Al-Ahram Weekly   Al-Ahram Weekly
11 - 17 November 1999
Issue No. 455
Published in Cairo by AL-AHRAM established in 1875 Issues navigation Current Issue Previous Issue Back Issues

Books Monthly supplement Antara

A spirit of enchantment
Last month Cairo celebrated 100 years since the publication of Qassem Amin's "The Liberation of Women". Fayza Hassan reviews the book and reflects on the model and its inspiration

A new course of action
The full text of Qassem AminOs concluding chapter of The Liberation of Women.

Women's Voices
Classical Poems by Arab Women -- A Bilingual Anthology, Abdullah al-Udhari, London: Saqi Books, London, 1999. pp240

Confronting loss
Diary of a Wave Outside the Sea, Dunya Mikhail, Cairo and Leeds: Ishtar Publishing House, 1999. pp123

Novel knowledge
Tashazi Al-Zaman fil Riwaya Al-Haditha (The Fragmentation of Time in the Modern Novel), Amina Rashid, Cairo: GEBO, 1998. pp194


Moveable feast
Mulid! Carnivals of Faith, Photographs by Sherif Sonbol, Text by Tarek Atia, Cairo: American University in Cairo Press, 1999. pp96

A regard from afar
Les Couleurs de l'infamie, Albert Cossery, Paris: Editions Joelle Losfeld, 1999. pp132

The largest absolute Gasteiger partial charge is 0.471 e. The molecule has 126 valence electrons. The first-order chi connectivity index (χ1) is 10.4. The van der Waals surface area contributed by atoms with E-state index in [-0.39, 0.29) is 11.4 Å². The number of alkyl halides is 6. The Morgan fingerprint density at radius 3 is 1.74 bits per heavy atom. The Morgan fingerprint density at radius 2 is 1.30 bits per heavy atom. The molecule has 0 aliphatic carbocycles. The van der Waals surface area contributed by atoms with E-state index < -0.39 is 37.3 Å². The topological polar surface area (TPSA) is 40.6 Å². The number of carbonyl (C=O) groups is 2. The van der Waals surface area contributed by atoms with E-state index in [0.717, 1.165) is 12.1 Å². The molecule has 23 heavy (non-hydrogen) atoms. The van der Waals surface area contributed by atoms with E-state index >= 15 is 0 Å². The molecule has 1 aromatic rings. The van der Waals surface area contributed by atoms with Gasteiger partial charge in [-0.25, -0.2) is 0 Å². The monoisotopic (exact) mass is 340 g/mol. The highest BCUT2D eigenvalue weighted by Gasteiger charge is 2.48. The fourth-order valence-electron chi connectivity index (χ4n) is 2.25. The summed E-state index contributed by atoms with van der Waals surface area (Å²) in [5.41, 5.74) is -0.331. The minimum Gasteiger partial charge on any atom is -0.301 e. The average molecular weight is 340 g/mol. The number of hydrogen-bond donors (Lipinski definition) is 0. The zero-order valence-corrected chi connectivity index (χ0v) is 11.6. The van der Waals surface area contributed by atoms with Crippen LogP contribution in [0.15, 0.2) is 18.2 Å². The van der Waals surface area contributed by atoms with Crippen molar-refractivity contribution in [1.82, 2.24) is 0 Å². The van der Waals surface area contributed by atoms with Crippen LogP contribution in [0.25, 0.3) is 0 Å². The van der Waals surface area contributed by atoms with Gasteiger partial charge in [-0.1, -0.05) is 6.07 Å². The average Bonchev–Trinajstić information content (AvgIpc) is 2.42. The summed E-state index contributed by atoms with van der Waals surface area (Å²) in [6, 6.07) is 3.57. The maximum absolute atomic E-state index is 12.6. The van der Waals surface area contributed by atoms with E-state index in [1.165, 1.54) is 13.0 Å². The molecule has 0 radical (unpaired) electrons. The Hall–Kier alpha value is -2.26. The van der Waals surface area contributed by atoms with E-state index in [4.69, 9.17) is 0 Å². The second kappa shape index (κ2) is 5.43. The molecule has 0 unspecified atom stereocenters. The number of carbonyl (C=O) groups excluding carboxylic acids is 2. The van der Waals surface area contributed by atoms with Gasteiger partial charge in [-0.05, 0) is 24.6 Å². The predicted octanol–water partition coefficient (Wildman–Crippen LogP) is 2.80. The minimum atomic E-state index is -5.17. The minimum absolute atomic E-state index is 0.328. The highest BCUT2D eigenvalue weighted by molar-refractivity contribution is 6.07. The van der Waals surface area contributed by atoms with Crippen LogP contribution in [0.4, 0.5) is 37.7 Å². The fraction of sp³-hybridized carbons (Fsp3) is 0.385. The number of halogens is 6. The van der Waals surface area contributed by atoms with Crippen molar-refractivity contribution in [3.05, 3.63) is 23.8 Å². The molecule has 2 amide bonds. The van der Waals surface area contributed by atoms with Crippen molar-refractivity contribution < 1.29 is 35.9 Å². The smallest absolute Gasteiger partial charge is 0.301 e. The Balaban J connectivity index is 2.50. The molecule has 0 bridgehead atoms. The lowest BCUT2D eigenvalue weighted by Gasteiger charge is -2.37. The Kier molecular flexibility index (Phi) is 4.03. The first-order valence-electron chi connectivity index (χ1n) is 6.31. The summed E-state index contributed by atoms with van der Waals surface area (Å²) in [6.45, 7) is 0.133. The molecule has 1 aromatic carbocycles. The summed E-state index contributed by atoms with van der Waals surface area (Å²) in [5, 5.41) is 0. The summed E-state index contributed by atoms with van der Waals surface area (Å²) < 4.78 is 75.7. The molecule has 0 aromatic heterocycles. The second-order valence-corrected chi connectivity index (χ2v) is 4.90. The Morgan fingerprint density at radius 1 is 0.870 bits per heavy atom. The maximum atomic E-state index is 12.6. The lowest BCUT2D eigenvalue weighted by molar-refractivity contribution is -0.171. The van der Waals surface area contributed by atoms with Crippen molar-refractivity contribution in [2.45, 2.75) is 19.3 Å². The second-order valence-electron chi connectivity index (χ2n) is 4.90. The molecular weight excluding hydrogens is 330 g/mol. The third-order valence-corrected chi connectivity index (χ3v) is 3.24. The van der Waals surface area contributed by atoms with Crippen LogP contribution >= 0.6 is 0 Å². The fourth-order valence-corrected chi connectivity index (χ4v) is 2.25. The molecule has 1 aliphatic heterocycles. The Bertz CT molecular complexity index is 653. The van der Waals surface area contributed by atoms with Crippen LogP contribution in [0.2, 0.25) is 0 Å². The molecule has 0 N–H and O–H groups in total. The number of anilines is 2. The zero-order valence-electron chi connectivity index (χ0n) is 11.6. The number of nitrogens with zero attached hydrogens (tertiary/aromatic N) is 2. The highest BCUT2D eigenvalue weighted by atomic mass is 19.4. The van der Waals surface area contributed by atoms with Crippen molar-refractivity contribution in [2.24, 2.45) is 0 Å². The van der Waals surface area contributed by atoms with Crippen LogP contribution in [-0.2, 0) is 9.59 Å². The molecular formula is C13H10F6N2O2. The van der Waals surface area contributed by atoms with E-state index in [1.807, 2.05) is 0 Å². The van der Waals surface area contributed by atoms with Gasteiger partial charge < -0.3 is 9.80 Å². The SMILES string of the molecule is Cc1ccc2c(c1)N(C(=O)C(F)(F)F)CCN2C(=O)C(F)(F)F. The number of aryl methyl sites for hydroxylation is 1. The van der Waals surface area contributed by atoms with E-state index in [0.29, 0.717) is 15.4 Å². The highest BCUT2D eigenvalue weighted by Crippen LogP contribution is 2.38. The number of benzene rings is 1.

Two literary journals
*Journal of Arabic Literature, Volume XXX, No. 2, Leiden: Brill, 1999
*Arabic and Middle Eastern Literatures, Volume 2, Number 2, Basingtoke: Carfax Publishing Taylor & Francis Ltd, 1999
To the editor

At a glance
By Mahmoud El-Wardani
Magazines
and Periodicals:
*Al-Hadatha Al-Tabi'a fil Thaqafa Al-Misriya (Dependence in Modern Egyptian Culture), Sayed El-Bahrawi, Cairo: Mirette Publications, 1999. pp233
*Fi Wada' Al-Qarn Al-'Ishrin (Farewell to the 20th Century), Ramzi Zaki, Cairo: Al-Mostaqbal Al-Arabi, 1999. pp442
*Al-Yahoud fi Misr Al-Mamloukiya (The Jews in Mameluke Egypt), Mahasen Mohamed El-Waqqar, Cairo: GEBO, 1999. pp471
*Misr wa Riyah Al-'Awlama (Egypt and the Winds of Globalisation), Mahmoud Abdel-Fadil, Cairo: Al-Hilal, 1999. pp264
*Taw'am Al-Solta wal Jins (The Twin Issue of Power and Sex), Nawal El-Sa'dawi, Cairo: Dar Al-Mostaqbal Al-'Arabi, 1999. pp257
Books:
*Al-Kotob: Wughat Nazar (Books: Viewpoints), monthly magazine, November 1999, Cairo: The Egyptian Company for Arab and International Publication